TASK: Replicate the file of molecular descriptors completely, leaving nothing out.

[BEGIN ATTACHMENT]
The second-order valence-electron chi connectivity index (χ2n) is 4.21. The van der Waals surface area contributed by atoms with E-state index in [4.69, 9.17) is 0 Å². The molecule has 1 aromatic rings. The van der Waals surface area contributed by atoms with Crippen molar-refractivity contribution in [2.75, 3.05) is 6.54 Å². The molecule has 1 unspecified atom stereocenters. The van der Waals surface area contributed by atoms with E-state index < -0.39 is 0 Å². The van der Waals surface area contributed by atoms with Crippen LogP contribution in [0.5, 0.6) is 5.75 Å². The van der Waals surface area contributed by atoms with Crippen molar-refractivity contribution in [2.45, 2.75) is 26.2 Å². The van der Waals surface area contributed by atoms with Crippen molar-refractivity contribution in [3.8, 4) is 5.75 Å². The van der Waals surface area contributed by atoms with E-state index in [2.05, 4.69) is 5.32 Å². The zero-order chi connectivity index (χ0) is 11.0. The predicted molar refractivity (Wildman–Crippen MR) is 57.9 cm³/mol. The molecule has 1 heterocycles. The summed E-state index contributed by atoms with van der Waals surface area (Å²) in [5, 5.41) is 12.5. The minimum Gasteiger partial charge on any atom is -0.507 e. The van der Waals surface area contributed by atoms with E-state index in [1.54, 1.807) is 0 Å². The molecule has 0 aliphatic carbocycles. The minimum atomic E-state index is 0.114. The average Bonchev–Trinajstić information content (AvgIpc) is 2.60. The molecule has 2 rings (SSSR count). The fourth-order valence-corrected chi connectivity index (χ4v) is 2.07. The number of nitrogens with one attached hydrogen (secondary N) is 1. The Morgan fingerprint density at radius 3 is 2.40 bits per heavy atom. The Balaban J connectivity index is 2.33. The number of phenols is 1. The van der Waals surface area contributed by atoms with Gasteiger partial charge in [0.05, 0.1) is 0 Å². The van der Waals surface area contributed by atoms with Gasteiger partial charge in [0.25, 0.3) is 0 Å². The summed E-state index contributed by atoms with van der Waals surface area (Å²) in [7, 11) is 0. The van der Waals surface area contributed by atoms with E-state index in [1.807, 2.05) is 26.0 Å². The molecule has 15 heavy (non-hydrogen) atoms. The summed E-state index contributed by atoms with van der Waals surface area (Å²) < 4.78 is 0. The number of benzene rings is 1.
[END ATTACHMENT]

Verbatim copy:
The second-order valence-electron chi connectivity index (χ2n) is 4.21. The van der Waals surface area contributed by atoms with E-state index in [4.69, 9.17) is 0 Å². The molecule has 1 aromatic rings. The van der Waals surface area contributed by atoms with Crippen molar-refractivity contribution in [2.75, 3.05) is 6.54 Å². The molecule has 1 unspecified atom stereocenters. The van der Waals surface area contributed by atoms with E-state index < -0.39 is 0 Å². The van der Waals surface area contributed by atoms with Crippen LogP contribution in [0.5, 0.6) is 5.75 Å². The van der Waals surface area contributed by atoms with Crippen molar-refractivity contribution in [2.45, 2.75) is 26.2 Å². The van der Waals surface area contributed by atoms with Crippen molar-refractivity contribution in [3.8, 4) is 5.75 Å². The van der Waals surface area contributed by atoms with E-state index in [2.05, 4.69) is 5.32 Å². The zero-order chi connectivity index (χ0) is 11.0. The predicted molar refractivity (Wildman–Crippen MR) is 57.9 cm³/mol. The molecule has 1 heterocycles. The summed E-state index contributed by atoms with van der Waals surface area (Å²) in [5, 5.41) is 12.5. The minimum Gasteiger partial charge on any atom is -0.507 e. The van der Waals surface area contributed by atoms with E-state index in [1.54, 1.807) is 0 Å². The molecule has 0 aliphatic carbocycles. The minimum atomic E-state index is 0.114. The average Bonchev–Trinajstić information content (AvgIpc) is 2.60. The molecule has 2 rings (SSSR count). The fourth-order valence-corrected chi connectivity index (χ4v) is 2.07. The number of nitrogens with one attached hydrogen (secondary N) is 1. The Morgan fingerprint density at radius 3 is 2.40 bits per heavy atom. The Balaban J connectivity index is 2.33. The number of phenols is 1. The van der Waals surface area contributed by atoms with Gasteiger partial charge in [0.05, 0.1) is 0 Å². The van der Waals surface area contributed by atoms with Gasteiger partial charge in [0.25, 0.3) is 0 Å². The summed E-state index contributed by atoms with van der Waals surface area (Å²) in [7, 11) is 0. The van der Waals surface area contributed by atoms with E-state index in [1.807, 2.05) is 26.0 Å². The molecule has 15 heavy (non-hydrogen) atoms. The summed E-state index contributed by atoms with van der Waals surface area (Å²) < 4.78 is 0. The number of benzene rings is 1.